When Pigs Fly: Meaning, Usage, and Origin

when pigs fly

When someone uses the phrase “when pigs fly”, they mean that something is highly unlikely to happen. This idiom, also known as “pigs might fly”, is often used humorously to express disbelief or skepticism toward a statement or idea.

Examples of how to use “when pigs fly” in a sentence

  • My daughter will tidy up her room without my reminder when pigs fly.
  • My boss will give me a bonus when pigs fly.
  • The government will reduce taxes when pigs fly.
  • He is handsome and talented, but he will win an Oscar for acting when pigs fly.
  • She’ll admit that she was wrong when pigs fly.
  • You’ll retire and travel the world when pigs fly because you’re a workaholic.
  • She’ll go on a date with him when pigs will fly.

It is important to note that “when pigs fly” is an informal idiom and is not appropriate for formal or professional settings. It is mainly used in casual conversations, jokes, and other informal situations.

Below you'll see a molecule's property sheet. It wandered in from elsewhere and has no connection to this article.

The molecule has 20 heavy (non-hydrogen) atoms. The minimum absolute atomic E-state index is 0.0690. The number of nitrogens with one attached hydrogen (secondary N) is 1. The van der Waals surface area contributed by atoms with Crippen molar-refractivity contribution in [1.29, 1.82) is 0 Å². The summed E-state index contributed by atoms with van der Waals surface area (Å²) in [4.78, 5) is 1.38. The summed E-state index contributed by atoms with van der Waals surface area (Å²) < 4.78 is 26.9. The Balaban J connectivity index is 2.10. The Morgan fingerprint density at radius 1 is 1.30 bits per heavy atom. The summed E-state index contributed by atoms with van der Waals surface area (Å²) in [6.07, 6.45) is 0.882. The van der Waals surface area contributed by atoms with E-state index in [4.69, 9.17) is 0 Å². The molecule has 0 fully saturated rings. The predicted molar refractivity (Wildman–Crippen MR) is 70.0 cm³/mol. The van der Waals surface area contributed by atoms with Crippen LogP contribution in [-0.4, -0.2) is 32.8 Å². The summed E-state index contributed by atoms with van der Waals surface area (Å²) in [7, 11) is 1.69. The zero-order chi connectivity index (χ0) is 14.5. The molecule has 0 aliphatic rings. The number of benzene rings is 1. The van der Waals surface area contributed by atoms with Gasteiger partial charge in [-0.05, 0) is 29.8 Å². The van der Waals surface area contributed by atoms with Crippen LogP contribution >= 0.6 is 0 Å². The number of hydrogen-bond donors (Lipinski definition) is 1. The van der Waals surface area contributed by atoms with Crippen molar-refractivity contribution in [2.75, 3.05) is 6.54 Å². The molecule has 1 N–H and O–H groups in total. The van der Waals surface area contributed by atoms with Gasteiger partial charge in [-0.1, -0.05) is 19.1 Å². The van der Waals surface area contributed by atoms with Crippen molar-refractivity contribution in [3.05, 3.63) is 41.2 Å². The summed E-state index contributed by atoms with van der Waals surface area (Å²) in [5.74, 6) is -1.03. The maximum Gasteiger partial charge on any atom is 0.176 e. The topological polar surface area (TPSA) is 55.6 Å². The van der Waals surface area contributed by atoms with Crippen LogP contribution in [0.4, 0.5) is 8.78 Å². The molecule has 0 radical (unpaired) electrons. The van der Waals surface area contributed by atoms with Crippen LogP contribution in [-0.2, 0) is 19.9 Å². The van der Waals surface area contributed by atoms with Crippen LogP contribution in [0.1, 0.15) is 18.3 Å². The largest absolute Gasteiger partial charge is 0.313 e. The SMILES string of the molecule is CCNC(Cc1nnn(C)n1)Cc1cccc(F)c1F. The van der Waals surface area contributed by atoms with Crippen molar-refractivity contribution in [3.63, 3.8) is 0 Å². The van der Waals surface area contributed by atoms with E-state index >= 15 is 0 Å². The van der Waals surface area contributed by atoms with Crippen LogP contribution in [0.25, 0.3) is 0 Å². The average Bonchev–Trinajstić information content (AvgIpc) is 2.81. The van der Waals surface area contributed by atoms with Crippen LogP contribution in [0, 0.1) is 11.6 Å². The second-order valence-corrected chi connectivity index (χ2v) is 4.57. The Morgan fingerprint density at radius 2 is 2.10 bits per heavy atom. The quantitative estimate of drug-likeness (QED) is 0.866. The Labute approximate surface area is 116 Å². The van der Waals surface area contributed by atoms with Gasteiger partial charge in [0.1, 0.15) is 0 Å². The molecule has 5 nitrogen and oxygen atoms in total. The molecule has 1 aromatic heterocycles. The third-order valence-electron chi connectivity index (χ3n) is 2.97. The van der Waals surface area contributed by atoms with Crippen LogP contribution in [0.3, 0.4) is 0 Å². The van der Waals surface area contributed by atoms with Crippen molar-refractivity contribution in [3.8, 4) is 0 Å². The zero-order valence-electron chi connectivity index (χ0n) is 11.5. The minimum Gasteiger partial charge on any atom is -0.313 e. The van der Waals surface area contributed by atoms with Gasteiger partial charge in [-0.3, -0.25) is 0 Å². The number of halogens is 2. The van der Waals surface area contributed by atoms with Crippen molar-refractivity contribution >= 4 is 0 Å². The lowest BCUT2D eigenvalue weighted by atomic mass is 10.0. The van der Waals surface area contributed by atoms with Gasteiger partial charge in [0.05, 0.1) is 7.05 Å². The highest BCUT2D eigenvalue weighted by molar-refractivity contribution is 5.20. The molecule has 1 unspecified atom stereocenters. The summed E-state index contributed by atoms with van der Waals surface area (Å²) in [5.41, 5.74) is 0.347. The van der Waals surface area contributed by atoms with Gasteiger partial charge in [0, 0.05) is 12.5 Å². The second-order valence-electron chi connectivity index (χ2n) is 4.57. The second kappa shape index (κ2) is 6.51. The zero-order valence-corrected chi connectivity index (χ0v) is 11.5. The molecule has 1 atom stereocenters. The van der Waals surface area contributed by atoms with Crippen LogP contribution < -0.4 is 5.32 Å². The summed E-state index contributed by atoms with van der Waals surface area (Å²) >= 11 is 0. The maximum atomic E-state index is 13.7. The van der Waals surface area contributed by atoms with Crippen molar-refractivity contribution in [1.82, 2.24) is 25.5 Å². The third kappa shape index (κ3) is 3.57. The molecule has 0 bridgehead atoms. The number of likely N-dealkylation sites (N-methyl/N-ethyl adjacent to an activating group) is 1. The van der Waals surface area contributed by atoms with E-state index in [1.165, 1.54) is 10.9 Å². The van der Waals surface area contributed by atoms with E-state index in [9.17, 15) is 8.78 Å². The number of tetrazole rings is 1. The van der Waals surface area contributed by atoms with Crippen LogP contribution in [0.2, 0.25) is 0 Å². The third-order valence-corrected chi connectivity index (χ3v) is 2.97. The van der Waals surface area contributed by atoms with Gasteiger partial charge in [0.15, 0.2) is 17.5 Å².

Synonyms for the idiom “when pigs fly”

  • When hell freezes over
  • In a million years
  • That will be the day


The phrase “when pigs fly” was first recorded in 1616 by English lexicographer John Withals in his Latin-English dictionary, where he wrote “pigs fly in the ayre with their tayles forward” to convey the idea of impossibility.

This idiom gained further popularity in the 19th century with its inclusion in Lewis Carroll’s Alice’s Adventures in Wonderland. Despite some debate about its origin, the phrase continues to be used in modern language and popular culture to this day.

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